- 18 U.S.C. § 1035 is specific to false statements that are “knowingly and willfully” made in connection with the delivery of or payment for any healthcare programs, benefits, items or services. This includes falsifying, concealing or covering up material facts; making materially false, fictitious or fraudulent statements; or making or using any materially false writing or document knowing the same contains materially false, fictitious or fraudulent statements. (It is important to note that in criminal statutes, the term “knowingly” does not only mean actual knowledge but also covers reckless disregard for the truth or a knowing closing of one’s eyes to the facts.)
- 42 U.S.C. § 1320a-7b(a)(1) covers false statements in an application for any benefits or payment under a federal healthcare program.
The penalties for violating these statutes include fines and imprisonment for up to five years per count.
Another critical healthcare fraud statute is 18 U.S.C. § 1347, which applies to those who “knowingly and willfully” execute a scheme or artifice to defraud a healthcare benefits program. Like the mail and wire fraud statute, it is fairly easy to prove because it is a general statute. It focuses not just on a particular claim but on an overall scheme to defraud.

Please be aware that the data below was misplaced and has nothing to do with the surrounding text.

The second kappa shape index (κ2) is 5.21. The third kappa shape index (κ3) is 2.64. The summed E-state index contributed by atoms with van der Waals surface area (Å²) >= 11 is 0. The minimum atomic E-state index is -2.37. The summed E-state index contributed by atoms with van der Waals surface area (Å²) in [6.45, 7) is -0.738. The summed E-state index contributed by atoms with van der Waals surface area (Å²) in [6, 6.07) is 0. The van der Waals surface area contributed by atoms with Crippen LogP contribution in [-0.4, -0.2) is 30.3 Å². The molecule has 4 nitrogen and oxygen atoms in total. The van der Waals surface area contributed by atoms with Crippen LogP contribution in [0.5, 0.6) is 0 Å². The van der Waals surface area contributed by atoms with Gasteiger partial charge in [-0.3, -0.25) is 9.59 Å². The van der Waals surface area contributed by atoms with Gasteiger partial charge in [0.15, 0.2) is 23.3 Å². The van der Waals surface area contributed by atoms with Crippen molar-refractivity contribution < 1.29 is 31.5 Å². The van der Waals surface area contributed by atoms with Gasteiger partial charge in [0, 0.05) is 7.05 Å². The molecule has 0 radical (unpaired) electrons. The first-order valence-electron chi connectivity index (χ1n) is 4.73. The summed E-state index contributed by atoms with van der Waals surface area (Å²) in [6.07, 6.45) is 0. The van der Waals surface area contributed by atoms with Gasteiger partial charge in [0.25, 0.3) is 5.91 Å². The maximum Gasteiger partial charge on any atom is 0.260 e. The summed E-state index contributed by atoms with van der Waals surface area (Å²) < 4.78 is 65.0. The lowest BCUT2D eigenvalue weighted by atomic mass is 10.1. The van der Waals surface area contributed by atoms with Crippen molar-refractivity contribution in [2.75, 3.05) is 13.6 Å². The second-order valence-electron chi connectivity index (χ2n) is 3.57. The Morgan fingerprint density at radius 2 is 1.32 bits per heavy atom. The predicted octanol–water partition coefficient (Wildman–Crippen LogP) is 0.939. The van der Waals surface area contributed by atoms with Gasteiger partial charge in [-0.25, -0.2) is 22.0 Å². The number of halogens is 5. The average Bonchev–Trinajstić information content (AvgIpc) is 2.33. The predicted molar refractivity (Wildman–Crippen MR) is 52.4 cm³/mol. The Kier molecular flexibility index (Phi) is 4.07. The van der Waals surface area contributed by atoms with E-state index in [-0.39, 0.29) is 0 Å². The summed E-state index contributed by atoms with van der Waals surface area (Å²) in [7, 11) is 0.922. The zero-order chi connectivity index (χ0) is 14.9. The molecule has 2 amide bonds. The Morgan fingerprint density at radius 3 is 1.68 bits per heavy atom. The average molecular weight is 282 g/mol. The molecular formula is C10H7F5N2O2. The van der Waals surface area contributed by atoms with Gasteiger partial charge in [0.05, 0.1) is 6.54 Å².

The healthcare fraud statute carries much more serious penalties than do the criminal statutes in titles 18 and 42. Conviction under the healthcare fraud statute can result in imprisonment for up to ten years. The penalty increases to up to 20 years if the violation causes serious bodily injury—and up to life in prison if it results in death. It is also important to note that the DOJ has the option of bringing on injunctive action, if a defendant is violating or “about to violate” the healthcare fraud statute.